Parks v. State of California

Filing 31

ORDER DENYING and DISREGARDING as MOOT Petitioner's 15 Motion to Continue the Petition; FINDINGS and RECOMMENDATIONS to Dismiss the 1 Petition without Leave to Amend for Failure to State a Cognizable Claim; FINDINGS and RECOMMENDATIONS to Deny Petitioner's 20 Motion for Dismissal or Default Judgment signed by Magistrate Judge Sheila K. Oberto on 5/17/2011. Referred to Judge Lawrence J. O'Neill. Objections to F&R due by 6/20/2011. (Sant Agata, S)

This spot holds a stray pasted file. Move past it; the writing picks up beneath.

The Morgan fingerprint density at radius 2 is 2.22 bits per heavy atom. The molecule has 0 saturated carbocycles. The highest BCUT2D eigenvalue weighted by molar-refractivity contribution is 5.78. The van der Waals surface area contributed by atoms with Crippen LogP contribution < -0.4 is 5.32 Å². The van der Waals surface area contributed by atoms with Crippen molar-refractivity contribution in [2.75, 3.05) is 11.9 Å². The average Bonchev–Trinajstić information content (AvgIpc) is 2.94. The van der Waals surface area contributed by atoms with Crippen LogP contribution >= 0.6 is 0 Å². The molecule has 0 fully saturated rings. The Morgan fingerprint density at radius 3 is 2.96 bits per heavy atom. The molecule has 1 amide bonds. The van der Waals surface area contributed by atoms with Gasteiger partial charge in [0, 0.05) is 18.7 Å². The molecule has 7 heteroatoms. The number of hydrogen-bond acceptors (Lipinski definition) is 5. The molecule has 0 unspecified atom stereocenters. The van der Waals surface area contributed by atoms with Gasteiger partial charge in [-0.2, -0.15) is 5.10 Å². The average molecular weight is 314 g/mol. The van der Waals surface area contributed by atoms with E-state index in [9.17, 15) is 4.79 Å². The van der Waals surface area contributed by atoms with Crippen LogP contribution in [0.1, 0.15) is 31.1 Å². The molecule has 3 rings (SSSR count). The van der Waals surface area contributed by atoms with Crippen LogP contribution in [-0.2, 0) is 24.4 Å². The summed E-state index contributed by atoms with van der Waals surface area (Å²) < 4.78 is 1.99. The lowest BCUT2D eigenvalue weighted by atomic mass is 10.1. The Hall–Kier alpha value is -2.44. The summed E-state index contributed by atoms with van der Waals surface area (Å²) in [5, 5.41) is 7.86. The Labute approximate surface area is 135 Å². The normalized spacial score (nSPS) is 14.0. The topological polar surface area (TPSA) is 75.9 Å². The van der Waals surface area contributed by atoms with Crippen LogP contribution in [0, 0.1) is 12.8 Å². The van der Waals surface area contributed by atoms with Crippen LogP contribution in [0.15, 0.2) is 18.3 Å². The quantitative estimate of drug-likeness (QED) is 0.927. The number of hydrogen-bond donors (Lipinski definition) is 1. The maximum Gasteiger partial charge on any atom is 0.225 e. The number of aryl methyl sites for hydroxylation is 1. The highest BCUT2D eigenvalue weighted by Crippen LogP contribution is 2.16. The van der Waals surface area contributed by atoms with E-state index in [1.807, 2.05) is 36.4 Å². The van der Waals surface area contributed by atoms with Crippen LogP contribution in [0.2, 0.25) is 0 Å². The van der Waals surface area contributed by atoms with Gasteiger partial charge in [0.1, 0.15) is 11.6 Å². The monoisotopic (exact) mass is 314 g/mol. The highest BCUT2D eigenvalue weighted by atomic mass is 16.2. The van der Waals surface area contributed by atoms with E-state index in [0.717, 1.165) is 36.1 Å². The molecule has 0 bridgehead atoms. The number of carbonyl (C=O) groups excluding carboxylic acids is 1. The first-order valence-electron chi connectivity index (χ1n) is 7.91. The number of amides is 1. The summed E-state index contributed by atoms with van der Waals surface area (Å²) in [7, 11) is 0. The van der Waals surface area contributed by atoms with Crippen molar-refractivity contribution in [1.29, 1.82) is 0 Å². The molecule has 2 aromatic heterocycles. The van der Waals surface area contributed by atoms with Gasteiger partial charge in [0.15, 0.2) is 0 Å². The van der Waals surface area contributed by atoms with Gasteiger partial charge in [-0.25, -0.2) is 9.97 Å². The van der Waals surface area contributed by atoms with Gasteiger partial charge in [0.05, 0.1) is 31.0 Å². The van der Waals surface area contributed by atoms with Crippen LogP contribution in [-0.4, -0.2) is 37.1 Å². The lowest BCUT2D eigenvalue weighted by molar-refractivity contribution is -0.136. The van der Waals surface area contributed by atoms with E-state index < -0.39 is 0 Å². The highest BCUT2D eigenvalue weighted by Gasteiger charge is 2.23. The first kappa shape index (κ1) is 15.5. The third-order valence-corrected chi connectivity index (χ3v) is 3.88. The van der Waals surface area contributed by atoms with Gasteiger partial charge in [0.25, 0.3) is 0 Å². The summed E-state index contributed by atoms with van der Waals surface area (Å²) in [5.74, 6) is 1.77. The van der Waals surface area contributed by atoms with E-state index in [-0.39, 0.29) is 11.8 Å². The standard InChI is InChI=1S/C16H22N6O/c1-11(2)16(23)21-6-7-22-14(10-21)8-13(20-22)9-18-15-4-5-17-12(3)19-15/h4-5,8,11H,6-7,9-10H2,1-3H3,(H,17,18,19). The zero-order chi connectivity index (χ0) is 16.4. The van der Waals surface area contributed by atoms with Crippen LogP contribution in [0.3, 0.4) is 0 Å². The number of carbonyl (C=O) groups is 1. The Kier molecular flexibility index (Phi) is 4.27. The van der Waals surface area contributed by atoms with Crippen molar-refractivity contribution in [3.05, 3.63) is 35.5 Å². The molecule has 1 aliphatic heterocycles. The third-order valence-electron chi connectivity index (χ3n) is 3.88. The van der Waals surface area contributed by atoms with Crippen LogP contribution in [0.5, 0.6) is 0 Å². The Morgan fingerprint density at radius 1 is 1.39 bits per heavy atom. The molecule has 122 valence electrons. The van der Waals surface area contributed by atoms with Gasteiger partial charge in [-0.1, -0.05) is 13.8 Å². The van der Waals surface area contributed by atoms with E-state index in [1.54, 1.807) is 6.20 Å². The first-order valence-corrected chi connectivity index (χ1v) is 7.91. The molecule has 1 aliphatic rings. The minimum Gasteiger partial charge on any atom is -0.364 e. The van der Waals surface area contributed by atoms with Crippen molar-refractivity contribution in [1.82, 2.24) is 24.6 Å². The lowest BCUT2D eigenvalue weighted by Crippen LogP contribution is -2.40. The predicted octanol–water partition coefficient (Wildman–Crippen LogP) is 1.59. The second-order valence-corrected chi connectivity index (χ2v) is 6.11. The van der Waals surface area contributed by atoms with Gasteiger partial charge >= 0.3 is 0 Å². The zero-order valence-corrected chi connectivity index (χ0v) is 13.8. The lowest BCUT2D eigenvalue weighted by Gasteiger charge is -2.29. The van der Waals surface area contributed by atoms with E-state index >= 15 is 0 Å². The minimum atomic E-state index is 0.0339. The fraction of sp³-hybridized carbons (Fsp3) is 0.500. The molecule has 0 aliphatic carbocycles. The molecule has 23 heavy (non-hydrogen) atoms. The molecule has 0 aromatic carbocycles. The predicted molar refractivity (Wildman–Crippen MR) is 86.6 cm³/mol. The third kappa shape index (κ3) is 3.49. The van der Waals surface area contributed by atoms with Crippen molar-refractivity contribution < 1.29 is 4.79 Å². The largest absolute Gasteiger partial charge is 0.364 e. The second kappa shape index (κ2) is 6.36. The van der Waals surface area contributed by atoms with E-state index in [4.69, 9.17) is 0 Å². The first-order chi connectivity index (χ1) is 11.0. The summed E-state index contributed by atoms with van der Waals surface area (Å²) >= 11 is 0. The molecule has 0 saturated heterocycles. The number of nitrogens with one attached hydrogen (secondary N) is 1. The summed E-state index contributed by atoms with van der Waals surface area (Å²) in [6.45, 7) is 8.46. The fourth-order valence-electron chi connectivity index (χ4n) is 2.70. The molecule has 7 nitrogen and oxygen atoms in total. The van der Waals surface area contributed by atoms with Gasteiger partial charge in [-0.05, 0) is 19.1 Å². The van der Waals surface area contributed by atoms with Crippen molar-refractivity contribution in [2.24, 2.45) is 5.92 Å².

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1 2 3 4 5 6 7 UNITED STATES DISTRICT COURT 8 EASTERN DISTRICT OF CALIFORNIA 9 10 STEVEN DEAN PARKS, 11 Petitioner, 12 13 14 v. KATHLEEN ALLISON, 15 Respondent. 16 ) ) ) ) ) ) ) ) ) ) ) ) 1:10-cv—00829-LJO-SKO-HC ORDER DENYING AND DISREGARDING AS MOOT PETITIONER’S MOTION TO CONTINUE THE PETITION (DOC. 15) FINDINGS AND RECOMMENDATIONS TO DISMISS THE PETITION WITHOUT LEAVE TO AMEND FOR FAILURE TO STATE A COGNIZABLE CLAIM (DOC. 1) FINDINGS AND RECOMMENDATIONS TO DENY PETITIONER’S MOTION FOR DISMISSAL OR DEFAULT JUDGMENT (DOC. 20) 17 18 19 Petitioner is a state prisoner proceeding pro se and in 20 forma pauperis with a petition for writ of habeas corpus pursuant 21 to 28 U.S.C. § 2254. Pursuant to 28 U.S.C. § 636(c)(1), 22 Petitioner has consented to the jurisdiction of the United States 23 Magistrate Judge to conduct all further proceedings in the case, 24 including the entry of final judgment, by manifesting consent in 25 a signed writing filed by Petitioner on May 27, 2010 (doc. 7). 26 Pending before the Court is the petition, which was filed on May 27 12, 2010. Respondent answered the petition on January 18, 2011, 28 1 1 and Petitioner filed a traverse on January 28, 2011, with 2 supplemental replies filed on February 3, 7, and 9, 2011. 3 I. 4 The petition challenges on due process grounds decisions 5 upholding a finding that Petitioner was unsuitable for parole 6 made by state parole authorities at the Corcoran State Prison on 7 March 25, 2009. 8 name a proper respondent was effected on September 8, 2010. 9 Petitioner attempted to stay these proceedings to permit 10 exhaustion in the state courts of claims concerning his 11 conviction of criminal offenses in Riverside, which Petitioner 12 sought to have included in the present proceeding. 13 19, 2010, Petitioner’s motion for stay and abeyance of these 14 proceedings was denied because Petitioner’s claims concerning his 15 Riverside County robbery convictions, which were sustained in the 16 Central District of California, were not properly brought in this 17 district. 18 266 (C.D.Cal. 1968). 19 County sentence would concern a different judgment, and thus 20 would not properly be included in this petition. 21 the Rules Governing Section 2254 Cases in the United States 22 District Courts (Habeas Rules); Bianchi v. Blodgett, 925 F.2d 23 305, 308-11 (9th Cir. 1991); Williams v. Sisto, 2009 WL 3300038, 24 *12 (E.D.Cal. Oct. 14, 2009). 25 Background (Pet. 4, 53-60.) Amendment of the petition to On November 28 U.S.C. § 2241(d); Laue v. Nelson, 279 F.Supp. 265, Further, a claim challenging the Riverside Rule 2(e) of Respondent filed an answer on January 18, 2011. In the 26 answer, Respondent admitted that Petitioner exhausted his claim 27 that the parole decision was not supported by some evidence. 28 (Doc. 19, 2:9-12.) 2 1 II. Disregard and Denial of Petitioner’s Motion to Continue the Proceedings 2 On November 24, 2010, Petitioner filed a motion to continue 3 the petition, which he characterized as having been stayed or 4 abated. Because the petition in this action was not stayed, the 5 basis for the motion is unclear. Petitioner states in the 6 application that all state court remedies have now been 7 exhausted. (Doc. 15, 1.) 8 As Petitioner’s motion concerns the claim or claims pending 9 in this petition concerning the finding of unsuitability for 10 parole, Petitioner’s motion is DISREGARDED as moot, because the 11 case is proceeding on those claims. 12 Insofar as Petitioner’s motion concerns any claims involving 13 a challenge to Petitioner’s Riverside County convictions, 14 Petitioner’s motion is DENIED because the Court has previously 15 declined to stay the present proceedings, and the Court has 16 further ruled that those claims are not properly included in this 17 proceeding. 18 III. Consideration of Dismissal of the Petition 19 Rule 4 of the Rules Governing § 2254 Cases in the United 20 States District Courts (Habeas Rules) requires the Court to make 21 a preliminary review of each petition for writ of habeas corpus. 22 The Court must summarily dismiss a petition "[i]f it plainly 23 appears from the petition and any attached exhibits that the 24 petitioner is not entitled to relief in the district court....” 25 Habeas Rule 4; O’Bremski v. Maass, 915 F.2d 418, 420 (9th Cir. 26 1990); see also Hendricks v. Vasquez, 908 F.2d 490 (9th Cir. 27 1990). Habeas Rule 2(c) requires that a petition 1) specify all 28 3 1 grounds of relief available to the Petitioner; 2) state the facts 2 supporting each ground; and 3) state the relief requested. 3 Notice pleading is not sufficient; rather, the petition must 4 state facts that point to a real possibility of constitutional 5 error. 6 O’Bremski v. Maass, 915 F.2d at 420 (quoting Blackledge v. 7 Allison, 431 U.S. 63, 75 n.7 (1977)). 8 that are vague, conclusory, or palpably incredible are subject to 9 summary dismissal. 10 11 Rule 4, Advisory Committee Notes, 1976 Adoption; Allegations in a petition Hendricks v. Vasquez, 908 F.2d 490, 491 (9th Cir. 1990). Further, the Court may dismiss a petition for writ of habeas 12 corpus either on its own motion under Habeas Rule 4, pursuant to 13 the respondent's motion to dismiss, or after an answer to the 14 petition has been filed. 15 8, 1976 Adoption; see, Herbst v. Cook, 260 F.3d 1039, 1042-43 16 (9th Cir. 2001). 17 Advisory Committee Notes to Habeas Rule Here, Respondent answered the petition on January 18, 2011, 18 and Petitioner filed a traverse and related documents in late 19 January and early February 2011. 20 answer, the United States Supreme Court decided Swarthout v. 21 Cooke, 562 U.S. –, 131 S.Ct. 859, 861-62 (2011). 22 Swarthout appears to govern the instant case, and as no motion to 23 dismiss the petition has been filed, the Court proceeds to 24 consider whether the petition states a cognizable claim for 25 relief. 26 27 28 IV. After Respondent filed the Because Failure to State a Cognizable Due Process Claim A. The Allegations of the Petition Petitioner alleges that he is an inmate of the Substance 4 1 Abuse Treatment Facility (SATF) at Corcoran, California, serving 2 a sentence of fifteen (15) years to life imposed by the Riverside 3 County Superior Court in July 1990 for Petitioner’s conviction of 4 murder in violation of Cal. Pen. Code § 187. 5 petition, Petitioner challenges the decision of California’s 6 Board of Parole Hearings (BPH) made after a hearing held on March 7 25, 2009, denying Petitioner parole on the ground that he was 8 unsuitable for parole. 9 board’s decision that Petitioner posed an unreasonable risk to 10 the safety of others if he were released on parole lacked the 11 support of any evidence. 12 evidence concerning his parole suitability merited a grant of 13 parole. 14 incarcerated, his psychological evaluation stated that he 15 presented a moderate or below-average risk of violence, and he 16 expressed insight and remorse for his crime. 17 (Pet. 4.) (Pet. 1.) In the Petitioner’s claim is that the Petitioner essentially argues that the He argues that he committed only minor infractions while (Pet. 4.) Petitioner attached to his petition the transcript of the 18 hearing held on March 25, 2009, before the BPH. 19 12-60.) 20 hearing (pet. 12, 15); received documents before the hearing and 21 was afforded an opportunity to correct or clarify the record 22 reflected in Petitioner’s central file and prior transcripts 23 (pet. 17, 19); addressed the board concerning numerous factors of 24 parole suitability (pet. 20-46); and personally made a statement 25 to the board in favor of release on parole (pet. 51-52). 26 Further, an attorney appeared and advocated on Petitioner’s 27 behalf, making a closing statement in favor of parole. 28 15, 18, 47-51.) (Pet., doc. 1, The transcript shows that Petitioner attended the 5 (Pet. 12, 1 The transcript also reflects that Petitioner was present 2 when the board explained the reasons underlying its decision to 3 deny parole for five years, which included the commitment offense 4 (murder and robbery of a man who had offered Petitioner a job and 5 had furnished him dinner), Petitioner’s history of criminality 6 and drug use, his unstable social history, previous failures on 7 probation, a poor disciplinary record in prison, and minimization 8 of the crime and failure to take responsibility for his 9 misbehavior. 10 B. 11 (Pet. 53-60.) Analysis Because the petition was filed after April 24, 1996, the 12 effective date of the Antiterrorism and Effective Death Penalty 13 Act of 1996 (AEDPA), the AEDPA applies in this proceeding. 14 v. Murphy, 521 U.S. 320, 327 (1997), cert. denied, 522 U.S. 1008 15 (1997); Furman v. Wood, 190 F.3d 1002, 1004 (9th Cir. 1999). 16 A district court may entertain a petition for a writ of 17 habeas corpus by a person in custody pursuant to the judgment of 18 a state court only on the ground that the custody is in violation 19 of the Constitution, laws, or treaties of the United States. 28 20 U.S.C. §§ 2254(a), 2241(c)(3); Williams v. Taylor, 529 U.S. 362, 21 375 n.7 (2000); Wilson v. Corcoran, 562 U.S. –, -, 131 S.Ct. 13, 22 16 (2010) (per curiam). 23 Lindh The Supreme Court has characterized as reasonable the 24 decision of the Court of Appeals for the Ninth Circuit that 25 California law creates a liberty interest in parole protected by 26 the Fourteenth Amendment Due Process Clause, which in turn 27 requires fair procedures with respect to the liberty interest. 28 Swarthout v. Cooke, 562 U.S. –, 131 S.Ct. 859, 861-62 (2011). 6 1 However, the procedures required for a parole determination 2 are the minimal requirements set forth in Greenholtz v. Inmates 3 of Neb. Penal and Correctional Complex, 442 U.S. 1, 12 (1979).1 4 Swarthout v. Cooke, 131 S.Ct. 859, 862. 5 rejected inmates’ claims that they were denied a liberty interest 6 because there was an absence of “some evidence” to support the 7 decision to deny parole. 8 9 10 11 12 13 14 15 In Swarthout, the Court The Court stated: There is no right under the Federal Constitution to be conditionally released before the expiration of a valid sentence, and the States are under no duty to offer parole to their prisoners. (Citation omitted.) When, however, a State creates a liberty interest, the Due Process Clause requires fair procedures for its vindication–and federal courts will review the application of those constitutionally required procedures. In the context of parole, we have held that the procedures required are minimal. In Greenholtz, we found that a prisoner subject to a parole statute similar to California’s received adequate process when he was allowed an opportunity to be heard and was provided a statement of the reasons why parole was denied. (Citation omitted.) 16 Swarthout, 131 S.Ct. 859, 862. 17 petitioners had received the process that was due as follows: 18 19 The Court concluded that the They were allowed to speak at their parole hearings and to contest the evidence against them, were afforded access to their records in advance, and were notified 20 1 21 22 23 24 25 26 27 28 In Greenholtz, the Court held that a formal hearing is not required with respect to a decision concerning granting or denying discretionary parole; it is sufficient to permit the inmate to have an opportunity to be heard and to be given a statement of reasons for the decision made. Id. at 16. The decision maker is not required to state the evidence relied upon in coming to the decision. Id. at 15-16. The Court reasoned that because there is no constitutional or inherent right of a convicted person to be released conditionally before expiration of a valid sentence, the liberty interest in discretionary parole is only conditional and thus differs from the liberty interest of a parolee. Id. at 9. Further, the discretionary decision to release one on parole does not involve restrospective factual determinations, as in disciplinary proceedings in prison; instead, it is generally more discretionary and predictive, and thus procedures designed to elicit specific facts are unnecessary. Id. at 13. In Greenholtz, the Court held that due process was satisfied where the inmate received a statement of reasons for the decision and had an effective opportunity to insure that the records being considered were his records, and to present any special considerations demonstrating why he was an appropriate candidate for parole. Id. at 15. 7 1 as to the reasons why parole was denied.... 2 That should have been the beginning and the end of the federal habeas courts’ inquiry into whether [the petitioners] received due process. 3 4 Swarthout, 131 S.Ct. at 862. 5 noted that California’s “some evidence” rule is not a substantive 6 federal requirement, and correct application of California’s 7 “some evidence” standard is not required by the federal Due 8 Process Clause. 9 The Court in Swarthout expressly Id. at 862-63. Petitioner asks this Court to engage in the very type of 10 analysis foreclosed by Swarthout. 11 facts that point to a real possibility of constitutional error or 12 that otherwise would entitle Petitioner to habeas relief because 13 California’s “some evidence” requirement is not a substantive 14 federal requirement. 15 support the denial of parole is not within the scope of this 16 Court’s habeas review under 28 U.S.C. § 2254. 17 Petitioner does not state Review of the record for “some evidence” to Petitioner cites state law concerning the appropriate weight 18 to be given to evidence. 19 or claims rest on state law, they are not cognizable on federal 20 habeas corpus. 21 state issue that does not rise to the level of a federal 22 constitutional violation. 23 S.Ct. 13, 16 (2010); Estelle v. McGuire, 502 U.S. 62, 67-68 24 (1991). 25 cognizable in federal habeas corpus. 26 616, 623 (9th Cir. 2002). To the extent that Petitioner’s claim Federal habeas relief is not available to retry a Wilson v. Corcoran, 562 U.S. — , 131 Alleged errors in the application of state law are not Souch v. Schiavo, 289 F.3d 27 A petition for habeas corpus should not be dismissed without 28 leave to amend unless it appears that no tenable claim for relief 8 1 can be pleaded were such leave granted. 2 F.2d 13, 14 (9th Cir. 1971). 3 Jarvis v. Nelson, 440 It is clear from the allegations in the petition and the 4 documentation submitted in support of the petition that 5 Petitioner attended the parole suitability hearing, made 6 statements to the BPH, and received a statement of reasons for 7 the decisions of the BPH and the governor. 8 own petition establishes that he had an opportunity to be heard 9 and a statement of reasons for the decisions in question. Thus, Petitioner’s It 10 therefore does not appear that Petitioner could state a tenable 11 due process claim. 12 13 Accordingly, it will be recommended that the petition be dismissed without leave to amend. 14 V. 15 On January 24, 2011, Petitioner filed a motion for dismissal Petitioner’s Motion to Dismiss/Default Judgment 16 or default judgment because Respondent failed to respond to the 17 Court’s order to show cause that issued on November 18, 2010. 18 (Doc. 20.) 19 The Court’s order in question was docketed on November 19, 20 2010, and it 1) discharged a previous order to show cause; 2) 21 denied Petitioner’s motion for stay and abeyance; and 3) directed 22 Respondent to file a response to the petition. 23 a response in the form of an answer on January 18, 2011, within 24 the sixty-day period permitted in the order (doc. 12, 5:15-16; 25 doc. 19). 26 Court’s order. 27 28 Respondent filed Respondent is not in default with respect to the Accordingly, it will be RECOMMENDED that Petitioner’s motion for dismissal or default judgment be denied. 9 1 VI. 2 Unless a circuit justice or judge issues a certificate of Certificate of Appealability 3 appealability, an appeal may not be taken to the Court of Appeals 4 from the final order in a habeas proceeding in which the 5 detention complained of arises out of process issued by a state 6 court. 7 U.S. 322, 336 (2003). 8 only if the applicant makes a substantial showing of the denial 9 of a constitutional right. 28 U.S.C. § 2253(c)(1)(A); Miller-El v. Cockrell, 537 A certificate of appealability may issue § 2253(c)(2). Under this standard, a 10 petitioner must show that reasonable jurists could debate whether 11 the petition should have been resolved in a different manner or 12 that the issues presented were adequate to deserve encouragement 13 to proceed further. 14 (quoting Slack v. McDaniel, 529 U.S. 473, 484 (2000)). 15 certificate should issue if the Petitioner shows that jurists of 16 reason would find it debatable whether the petition states a 17 valid claim of the denial of a constitutional right and that 18 jurists of reason would find it debatable whether the district 19 court was correct in any procedural ruling. 20 529 U.S. 473, 483-84 (2000). 21 Miller-El v. Cockrell, 537 U.S. at 336 A Slack v. McDaniel, In determining this issue, a court conducts an overview of 22 the claims in the habeas petition, generally assesses their 23 merits, and determines whether the resolution was debatable among 24 jurists of reason or wrong. 25 applicant to show more than an absence of frivolity or the 26 existence of mere good faith; however, it is not necessary for an 27 applicant to show that the appeal will succeed. 28 Cockrell, 537 U.S. at 338. Id. 10 It is necessary for an Miller-El v. 1 A district court must issue or deny a certificate of 2 appealability when it enters a final order adverse to the 3 applicant. 4 Rule 11(a) of the Rules Governing Section 2254 Cases. Here, it does not appear that reasonable jurists could 5 debate whether the petition should have been resolved in a 6 different manner. 7 of the denial of a constitutional right. 8 9 Petitioner has not made a substantial showing Therefore, it will be recommended that the Court decline to issue a certificate of appealability. 10 VII. 11 Accordingly, it is RECOMMENDED that: 12 1) Recommendation The petition be DISMISSED without leave to amend for 13 Petitioner’s failure to state a claim entitling him to relief in 14 a proceeding pursuant to 28 U.S.C. § 2254; and 15 2) 16 DENIED; and 17 3) 18 19 20 Petitioner’s motion for dismissal or default judgment be The Court decline to issue a certificate of appealability; and 4) The Clerk be DIRECTED to close the case because an order of dismissal would terminate the action in its entirety. 21 These findings and recommendations are submitted to the 22 United States District Court Judge assigned to the case, pursuant 23 to the provisions of 28 U.S.C. § 636 (b)(1)(B) and Rule 304 of 24 the Local Rules of Practice for the United States District Court, 25 Eastern District of California. 26 being served with a copy, any party may file written objections 27 with the Court and serve a copy on all parties. 28 should be captioned “Objections to Magistrate Judge’s Findings Within thirty (30) days after 11 Such a document 1 and Recommendations.” 2 and filed within fourteen (14) days (plus three (3) days if 3 served by mail) after service of the objections. 4 then review the Magistrate Judge’s ruling pursuant to 28 U.S.C. § 5 636 (b)(1)(C). 6 objections within the specified time may waive the right to 7 appeal the District Court’s order. 8 1153 (9th Cir. 1991). Replies to the objections shall be served The Court will The parties are advised that failure to file Martinez v. Ylst, 951 F.2d 9 10 IT IS SO ORDERED. 11 Dated: ie14hj May 17, 2011 /s/ Sheila K. Oberto UNITED STATES MAGISTRATE JUDGE 12 13 14 15 16 17 18 19 20 21 22 23 24 25 26 27 28 12